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  #21  
Old 01-31-2012, 08:10 PM
agrostis agrostis is offline
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Location: Winston-Salem NC
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I was being a smart-a__ about that jar. I can't tell anything about your soil except you do have a lot of clay.
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  #22  
Old 02-01-2012, 09:22 AM
new_homeowner new_homeowner is offline
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Quote:
Originally Posted by agrostis View Post
A minor point - "I" call a drain without pipe in it a "french" drain. Anything with pipe in it is a drain line. It doesn't matter for this conversation but it might in another situation.

That drawing isn't set in stone. It can be changed to fit any scenario. That is just a rough first draft.

You can put soil on top of a drain but, it (especially clay) will seriously impair the drainage.

I think you are thinking of this kind of pipe. - picture on the left.


This is the kind of pipe i am talking about. - picture on the right.
The perforations go all the way around the pipe on that. But if you were using rigid perforated pipe then yes you would put the hole's facing down.
Can anyone explain to me the difference. I have seen some videos online with a perforated pipe all around, and have seen some with holes only on one side like this

http://youtu.be/U6r4ZSbTQ8U

Whats the difference? Pros? Cons?
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  #23  
Old 02-01-2012, 02:40 PM
agrostis agrostis is offline
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I think that main difference in the pipe with the holes on the bottom and pipe with perf's all the way around is that the pipe in that video is intended for foundation drainage. But you don't want to use that for your foundation because the weight of the rock can crush the pipe. That's when you want rigid pipe. That kind of pipe isn't intended for landscape drainage. In fact the job in that video is amateurish. You can do a lot better than that for the same amount of money.
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  #24  
Old 02-01-2012, 02:54 PM
new_homeowner new_homeowner is offline
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Quote:
Originally Posted by agrostis View Post
I think that main difference in the pipe with the holes on the bottom and pipe with perf's all the way around is that the pipe in that video is intended for foundation drainage. But you don't want to use that for your foundation because the weight of the rock can crush the pipe. That's when you want rigid pipe. That kind of pipe isn't intended for landscape drainage. In fact the job in that video is amateurish. You can do a lot better than that for the same amount of money.
So your saying for landscape drainage, the perforated corrugated is no good, because the rocks will crush it and I would be better off using some perforated schedule 40 PVC type stuff?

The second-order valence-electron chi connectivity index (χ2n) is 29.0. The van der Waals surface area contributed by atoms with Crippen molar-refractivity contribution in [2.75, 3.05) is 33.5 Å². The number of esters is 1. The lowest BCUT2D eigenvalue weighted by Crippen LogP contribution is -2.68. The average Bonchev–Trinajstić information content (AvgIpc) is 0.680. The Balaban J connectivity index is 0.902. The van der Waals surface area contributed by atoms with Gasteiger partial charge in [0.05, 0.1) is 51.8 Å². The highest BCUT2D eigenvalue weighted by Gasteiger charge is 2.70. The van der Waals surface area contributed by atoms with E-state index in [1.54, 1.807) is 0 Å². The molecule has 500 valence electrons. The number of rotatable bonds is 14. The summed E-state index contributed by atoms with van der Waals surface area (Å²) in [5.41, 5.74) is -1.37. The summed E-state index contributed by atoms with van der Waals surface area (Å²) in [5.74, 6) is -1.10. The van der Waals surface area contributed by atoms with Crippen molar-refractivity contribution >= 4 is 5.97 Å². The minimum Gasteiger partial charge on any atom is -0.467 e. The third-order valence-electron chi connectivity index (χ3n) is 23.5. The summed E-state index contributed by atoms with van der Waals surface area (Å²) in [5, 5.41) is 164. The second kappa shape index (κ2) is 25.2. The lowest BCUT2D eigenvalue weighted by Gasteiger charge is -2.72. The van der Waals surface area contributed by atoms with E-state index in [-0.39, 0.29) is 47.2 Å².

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  #25  
Old 02-01-2012, 03:52 PM
agrostis agrostis is offline
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No, i am saying that the kind of pipe in the video is intended for FOUNDATION drainage. Do you even know what that is ? I am talking about house's wall's. I am also saying rigid pipe is a better choice for foundation drainage because of the potential for the rock used in foundation drain's to cause damage to flexible pipe.

You want 4 inch, flexible, perforated drain tile. It usually come's in 100' roll's. Use those word's exactly. Don't even say Schedule 40 PVC . That is wrong and will cause confusion.
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  #26  
Old 06-11-2012, 08:18 PM
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mdvaden mdvaden is offline
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Quote:
Originally Posted by new_homeowner View Post
Did you see all 23 pics I posted? I am thinking to direct the water to the drain in my neighbors yard no? Isnt that why there is a swale of rocks between the fences? There are shots of all the neighbors on each side. Let me know what else you need to see, I will take more. I really want to fix this the right way. Thanks for the reply.
Pictures are basically useless.

Drainage is now the one area I won't even do a free estimate for. Almost any one of the calls, is an on-site visit to determine if that's even the need, or related.

It's also the type of work where I think 90% of landscapers are over their heads to consistently deal with approaching effective solutions.

******************


Here is my advice in a nutshell ...

Read >>> Drainage Advice Mega Page

******************


When it comes to drainage, let's put the photos back in the file, and call an expert out there to take a look, or provide a plan on-site. It's hard enough to deal with on-site, let alone images.
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